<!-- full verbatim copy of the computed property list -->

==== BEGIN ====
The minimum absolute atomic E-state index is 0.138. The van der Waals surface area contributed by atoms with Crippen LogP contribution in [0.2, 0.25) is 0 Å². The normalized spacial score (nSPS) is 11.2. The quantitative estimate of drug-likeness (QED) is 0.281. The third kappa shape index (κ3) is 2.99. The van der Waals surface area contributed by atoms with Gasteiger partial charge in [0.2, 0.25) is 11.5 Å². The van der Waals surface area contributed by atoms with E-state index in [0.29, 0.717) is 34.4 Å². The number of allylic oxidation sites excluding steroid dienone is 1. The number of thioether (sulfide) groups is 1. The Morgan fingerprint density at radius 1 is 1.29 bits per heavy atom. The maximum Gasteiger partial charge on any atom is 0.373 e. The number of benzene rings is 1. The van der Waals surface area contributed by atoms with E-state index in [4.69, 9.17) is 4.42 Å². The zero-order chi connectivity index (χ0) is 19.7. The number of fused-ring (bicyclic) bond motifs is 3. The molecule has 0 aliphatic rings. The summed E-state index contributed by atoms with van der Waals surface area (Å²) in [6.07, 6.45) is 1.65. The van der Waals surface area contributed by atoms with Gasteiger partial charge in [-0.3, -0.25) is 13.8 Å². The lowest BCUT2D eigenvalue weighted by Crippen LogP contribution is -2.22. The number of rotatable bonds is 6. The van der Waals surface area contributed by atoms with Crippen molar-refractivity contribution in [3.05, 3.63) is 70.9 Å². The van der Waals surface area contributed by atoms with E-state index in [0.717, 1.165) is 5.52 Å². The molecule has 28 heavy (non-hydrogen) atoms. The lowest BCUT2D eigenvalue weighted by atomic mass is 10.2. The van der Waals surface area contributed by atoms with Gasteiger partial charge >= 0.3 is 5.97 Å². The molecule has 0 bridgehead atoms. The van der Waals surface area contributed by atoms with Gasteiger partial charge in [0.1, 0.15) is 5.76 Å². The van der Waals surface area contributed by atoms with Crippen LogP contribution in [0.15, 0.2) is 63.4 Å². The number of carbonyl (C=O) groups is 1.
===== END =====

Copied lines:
The minimum absolute atomic E-state index is 0.138. The van der Waals surface area contributed by atoms with Crippen LogP contribution in [0.2, 0.25) is 0 Å². The normalized spacial score (nSPS) is 11.2. The quantitative estimate of drug-likeness (QED) is 0.281. The third kappa shape index (κ3) is 2.99. The van der Waals surface area contributed by atoms with Gasteiger partial charge in [0.2, 0.25) is 11.5 Å². The van der Waals surface area contributed by atoms with E-state index in [0.29, 0.717) is 34.4 Å². The number of allylic oxidation sites excluding steroid dienone is 1. The number of thioether (sulfide) groups is 1. The Morgan fingerprint density at radius 1 is 1.29 bits per heavy atom. The maximum Gasteiger partial charge on any atom is 0.373 e. The number of benzene rings is 1. The van der Waals surface area contributed by atoms with E-state index in [4.69, 9.17) is 4.42 Å². The zero-order chi connectivity index (χ0) is 19.7. The number of fused-ring (bicyclic) bond motifs is 3. The molecule has 0 aliphatic rings. The summed E-state index contributed by atoms with van der Waals surface area (Å²) in [6.07, 6.45) is 1.65. The van der Waals surface area contributed by atoms with Gasteiger partial charge in [-0.3, -0.25) is 13.8 Å². The lowest BCUT2D eigenvalue weighted by Crippen LogP contribution is -2.22. The number of rotatable bonds is 6. The van der Waals surface area contributed by atoms with Crippen molar-refractivity contribution in [3.05, 3.63) is 70.9 Å². The van der Waals surface area contributed by atoms with E-state index in [0.717, 1.165) is 5.52 Å². The molecule has 28 heavy (non-hydrogen) atoms. The lowest BCUT2D eigenvalue weighted by atomic mass is 10.2. The van der Waals surface area contributed by atoms with Gasteiger partial charge >= 0.3 is 5.97 Å². The molecule has 0 bridgehead atoms. The van der Waals surface area contributed by atoms with Gasteiger partial charge in [0.1, 0.15) is 5.76 Å². The van der Waals surface area contributed by atoms with Crippen LogP contribution in [0.15, 0.2) is 63.4 Å². The number of carbonyl (C=O) groups is 1.